The U.S. intelligence community now has its own top-secret wiki, modeled on the popular Wikipedia site, for the sharing of intelligence information.
Called “Intellipedia,” the wiki has 3,600 users across the intelligence community, and 28,000 pages subdivided into classifications by security clearance, ranging from sensitive but unclassified up to top secret, according to news reports.
Intellipedia is built on MediaWiki, the open source software behind Wikipedia and many other wikis. And like Wikipedia, its users can receive an award for exemplary wiki “gardening.” In Wikipedia, this takes the form of a barnstar, a virtual star attached to the user’s Wikipedia page. With Intellipedia, the award is a shovel. A real one.
However, no part of it is open to the public, and even its unclassified portion isn’t being shared with Congress.
The system allows analysts from all 16 U.S. intelligence agencies to weigh in on debates on North Korea’s nuclear program and other sensitive topics, creating internal websites that are constantly updated with new information and analysis, officials said. . . .
The program is still being developed, officials said, and has not replaced procedures used to create intelligence reports for President Bush and other policymakers. But it is being used to assemble preliminary judgments for a National Intelligence Estimate on Nigeria and may replace unwieldy methods for creating such reports.
“I think in the future you’ll press a button and this will be the NIE,” said Michael Wertheimer, assistant deputy director of national intelligence for analysis. — Los Angeles Times
The intelligence community is finally beginning to learn to share, and a wiki is a good first step. But some people may be unable to let go of their Cold War compartmentalization mindsets.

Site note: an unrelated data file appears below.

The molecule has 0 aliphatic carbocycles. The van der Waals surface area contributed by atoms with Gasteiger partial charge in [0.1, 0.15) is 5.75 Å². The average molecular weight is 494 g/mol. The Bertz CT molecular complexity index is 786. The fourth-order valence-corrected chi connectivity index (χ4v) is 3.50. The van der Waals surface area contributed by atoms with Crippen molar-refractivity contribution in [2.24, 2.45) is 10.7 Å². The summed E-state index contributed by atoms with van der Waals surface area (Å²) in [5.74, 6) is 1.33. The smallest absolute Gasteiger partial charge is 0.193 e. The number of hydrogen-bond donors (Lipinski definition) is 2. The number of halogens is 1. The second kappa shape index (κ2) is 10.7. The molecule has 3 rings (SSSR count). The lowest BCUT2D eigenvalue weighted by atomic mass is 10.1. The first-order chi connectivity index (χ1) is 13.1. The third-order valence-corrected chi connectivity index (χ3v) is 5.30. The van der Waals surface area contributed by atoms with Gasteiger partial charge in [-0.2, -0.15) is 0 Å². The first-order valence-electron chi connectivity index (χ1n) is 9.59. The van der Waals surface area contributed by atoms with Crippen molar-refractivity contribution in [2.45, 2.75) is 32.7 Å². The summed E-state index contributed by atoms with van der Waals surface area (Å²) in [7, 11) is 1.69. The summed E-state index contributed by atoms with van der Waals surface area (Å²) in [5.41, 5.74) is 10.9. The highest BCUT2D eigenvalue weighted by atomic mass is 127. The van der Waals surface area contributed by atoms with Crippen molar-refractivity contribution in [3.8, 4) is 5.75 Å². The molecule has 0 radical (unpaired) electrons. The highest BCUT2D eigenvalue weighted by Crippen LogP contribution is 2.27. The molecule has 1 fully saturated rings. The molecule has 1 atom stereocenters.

But the system, which makes data available to thousands of users who would not see it otherwise, has also stirred qualms about potential security lapses following the recent media leak of a national intelligence estimate that caused a political uproar by identifying Iraq as a contributor to the growth of global terrorism.
“We’re taking a risk,” acknowledged Michael Wertheimer, the intelligence community’s chief technical officer. “There’s a risk it’s going to show up in the media, that it’ll be leaked.” — Reuters
Simply using a wiki doesn’t automatically solve all of the problems of sharing intelligence between the people who can make use of it. Wikipedia has spent years developing usage guidelines to make it as accurate and useful as possible. Intellipedia will have to go through the same growing pains. Specifically, Intellipedia doesn’t enforce a “neutral point of view” policy, but instead currently gathers multiple points of view with an aim toward achieving consensus.
The intelligence community has had trouble in the past with dissenting points of view on intelligence analysis not being given appropriate attention. Officials said that Intellipedia will give these dissenting views more prominence. However, it remains to be seen whether that will be enough.
Not making at least part of the wiki available to selected stakeholders outside the intelligence community, such as Congressional intelligence committee members, could also prove to be a mistake.
Here’s hoping Intellipedia connects at least one dot. (And if you’re an Intellipedia champion, please send me a shovel.)
(Hat tip: Secrecy News)